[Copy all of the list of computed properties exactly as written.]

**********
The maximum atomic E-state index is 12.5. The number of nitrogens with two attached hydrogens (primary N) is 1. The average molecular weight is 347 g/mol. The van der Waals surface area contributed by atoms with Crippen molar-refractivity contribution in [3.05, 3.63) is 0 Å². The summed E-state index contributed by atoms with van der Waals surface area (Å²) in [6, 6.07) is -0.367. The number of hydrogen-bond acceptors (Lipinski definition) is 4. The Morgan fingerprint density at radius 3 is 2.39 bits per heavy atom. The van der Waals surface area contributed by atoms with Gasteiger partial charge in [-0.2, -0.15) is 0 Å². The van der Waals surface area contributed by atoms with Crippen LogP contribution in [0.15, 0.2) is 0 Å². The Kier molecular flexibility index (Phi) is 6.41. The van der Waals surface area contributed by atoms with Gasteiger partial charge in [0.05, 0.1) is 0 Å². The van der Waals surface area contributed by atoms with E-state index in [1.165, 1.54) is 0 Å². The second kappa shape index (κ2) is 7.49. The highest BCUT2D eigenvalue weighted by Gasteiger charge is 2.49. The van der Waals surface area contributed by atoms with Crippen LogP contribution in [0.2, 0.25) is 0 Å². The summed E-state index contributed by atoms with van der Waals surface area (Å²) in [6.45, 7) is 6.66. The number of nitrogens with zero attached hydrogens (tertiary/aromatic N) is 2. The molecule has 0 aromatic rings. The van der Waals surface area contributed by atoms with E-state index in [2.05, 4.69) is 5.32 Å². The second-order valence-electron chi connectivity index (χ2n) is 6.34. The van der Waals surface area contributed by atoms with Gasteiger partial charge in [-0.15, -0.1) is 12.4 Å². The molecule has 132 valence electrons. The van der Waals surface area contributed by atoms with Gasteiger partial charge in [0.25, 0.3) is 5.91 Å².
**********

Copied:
The maximum atomic E-state index is 12.5. The number of nitrogens with two attached hydrogens (primary N) is 1. The average molecular weight is 347 g/mol. The van der Waals surface area contributed by atoms with Crippen molar-refractivity contribution in [3.05, 3.63) is 0 Å². The summed E-state index contributed by atoms with van der Waals surface area (Å²) in [6, 6.07) is -0.367. The number of hydrogen-bond acceptors (Lipinski definition) is 4. The Morgan fingerprint density at radius 3 is 2.39 bits per heavy atom. The van der Waals surface area contributed by atoms with Gasteiger partial charge in [-0.2, -0.15) is 0 Å². The van der Waals surface area contributed by atoms with Crippen LogP contribution in [0.15, 0.2) is 0 Å². The Kier molecular flexibility index (Phi) is 6.41. The van der Waals surface area contributed by atoms with Gasteiger partial charge in [0.05, 0.1) is 0 Å². The van der Waals surface area contributed by atoms with E-state index in [1.165, 1.54) is 0 Å². The second kappa shape index (κ2) is 7.49. The highest BCUT2D eigenvalue weighted by Gasteiger charge is 2.49. The van der Waals surface area contributed by atoms with Crippen LogP contribution in [0.2, 0.25) is 0 Å². The summed E-state index contributed by atoms with van der Waals surface area (Å²) in [6.45, 7) is 6.66. The number of nitrogens with zero attached hydrogens (tertiary/aromatic N) is 2. The molecule has 0 aromatic rings. The van der Waals surface area contributed by atoms with E-state index in [2.05, 4.69) is 5.32 Å². The second-order valence-electron chi connectivity index (χ2n) is 6.34. The van der Waals surface area contributed by atoms with Gasteiger partial charge in [-0.15, -0.1) is 12.4 Å². The molecule has 132 valence electrons. The van der Waals surface area contributed by atoms with Gasteiger partial charge in [0.25, 0.3) is 5.91 Å².